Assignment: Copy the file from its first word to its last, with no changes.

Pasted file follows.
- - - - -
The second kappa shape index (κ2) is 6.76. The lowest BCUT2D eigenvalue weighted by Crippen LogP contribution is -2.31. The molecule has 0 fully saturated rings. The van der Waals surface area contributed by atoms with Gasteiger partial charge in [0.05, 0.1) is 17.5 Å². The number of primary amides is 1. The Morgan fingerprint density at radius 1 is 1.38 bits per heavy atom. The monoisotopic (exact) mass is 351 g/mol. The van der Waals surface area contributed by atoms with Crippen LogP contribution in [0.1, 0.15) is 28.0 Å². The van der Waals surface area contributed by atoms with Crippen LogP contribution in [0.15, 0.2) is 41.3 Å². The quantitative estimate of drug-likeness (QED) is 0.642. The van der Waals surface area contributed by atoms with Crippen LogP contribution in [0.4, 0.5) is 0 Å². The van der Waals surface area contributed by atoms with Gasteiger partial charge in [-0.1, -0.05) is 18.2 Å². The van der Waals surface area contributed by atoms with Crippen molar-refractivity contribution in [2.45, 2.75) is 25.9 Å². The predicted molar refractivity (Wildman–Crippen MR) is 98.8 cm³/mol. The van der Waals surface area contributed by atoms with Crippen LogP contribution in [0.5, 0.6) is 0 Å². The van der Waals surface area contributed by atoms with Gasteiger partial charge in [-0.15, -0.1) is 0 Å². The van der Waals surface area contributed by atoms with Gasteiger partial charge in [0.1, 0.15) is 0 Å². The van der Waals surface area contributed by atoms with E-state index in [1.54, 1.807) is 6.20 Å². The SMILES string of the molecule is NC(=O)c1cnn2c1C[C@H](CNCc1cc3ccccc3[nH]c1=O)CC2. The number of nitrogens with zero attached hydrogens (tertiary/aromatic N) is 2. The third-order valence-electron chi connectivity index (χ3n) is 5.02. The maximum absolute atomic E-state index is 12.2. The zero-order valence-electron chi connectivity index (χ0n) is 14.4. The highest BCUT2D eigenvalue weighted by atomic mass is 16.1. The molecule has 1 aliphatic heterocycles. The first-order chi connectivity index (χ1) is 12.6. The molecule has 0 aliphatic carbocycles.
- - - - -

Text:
The second kappa shape index (κ2) is 6.76. The lowest BCUT2D eigenvalue weighted by Crippen LogP contribution is -2.31. The molecule has 0 fully saturated rings. The van der Waals surface area contributed by atoms with Gasteiger partial charge in [0.05, 0.1) is 17.5 Å². The number of primary amides is 1. The Morgan fingerprint density at radius 1 is 1.38 bits per heavy atom. The monoisotopic (exact) mass is 351 g/mol. The van der Waals surface area contributed by atoms with Crippen LogP contribution in [0.1, 0.15) is 28.0 Å². The van der Waals surface area contributed by atoms with Crippen LogP contribution in [0.15, 0.2) is 41.3 Å². The quantitative estimate of drug-likeness (QED) is 0.642. The van der Waals surface area contributed by atoms with Crippen LogP contribution in [0.4, 0.5) is 0 Å². The van der Waals surface area contributed by atoms with Gasteiger partial charge in [-0.1, -0.05) is 18.2 Å². The van der Waals surface area contributed by atoms with Crippen molar-refractivity contribution in [2.45, 2.75) is 25.9 Å². The predicted molar refractivity (Wildman–Crippen MR) is 98.8 cm³/mol. The van der Waals surface area contributed by atoms with Crippen LogP contribution in [0.5, 0.6) is 0 Å². The van der Waals surface area contributed by atoms with Gasteiger partial charge in [-0.15, -0.1) is 0 Å². The van der Waals surface area contributed by atoms with Gasteiger partial charge in [0.1, 0.15) is 0 Å². The van der Waals surface area contributed by atoms with E-state index in [1.54, 1.807) is 6.20 Å². The SMILES string of the molecule is NC(=O)c1cnn2c1C[C@H](CNCc1cc3ccccc3[nH]c1=O)CC2. The number of nitrogens with zero attached hydrogens (tertiary/aromatic N) is 2. The third-order valence-electron chi connectivity index (χ3n) is 5.02. The maximum absolute atomic E-state index is 12.2. The zero-order valence-electron chi connectivity index (χ0n) is 14.4. The highest BCUT2D eigenvalue weighted by atomic mass is 16.1. The molecule has 1 aliphatic heterocycles. The first-order chi connectivity index (χ1) is 12.6. The molecule has 0 aliphatic carbocycles.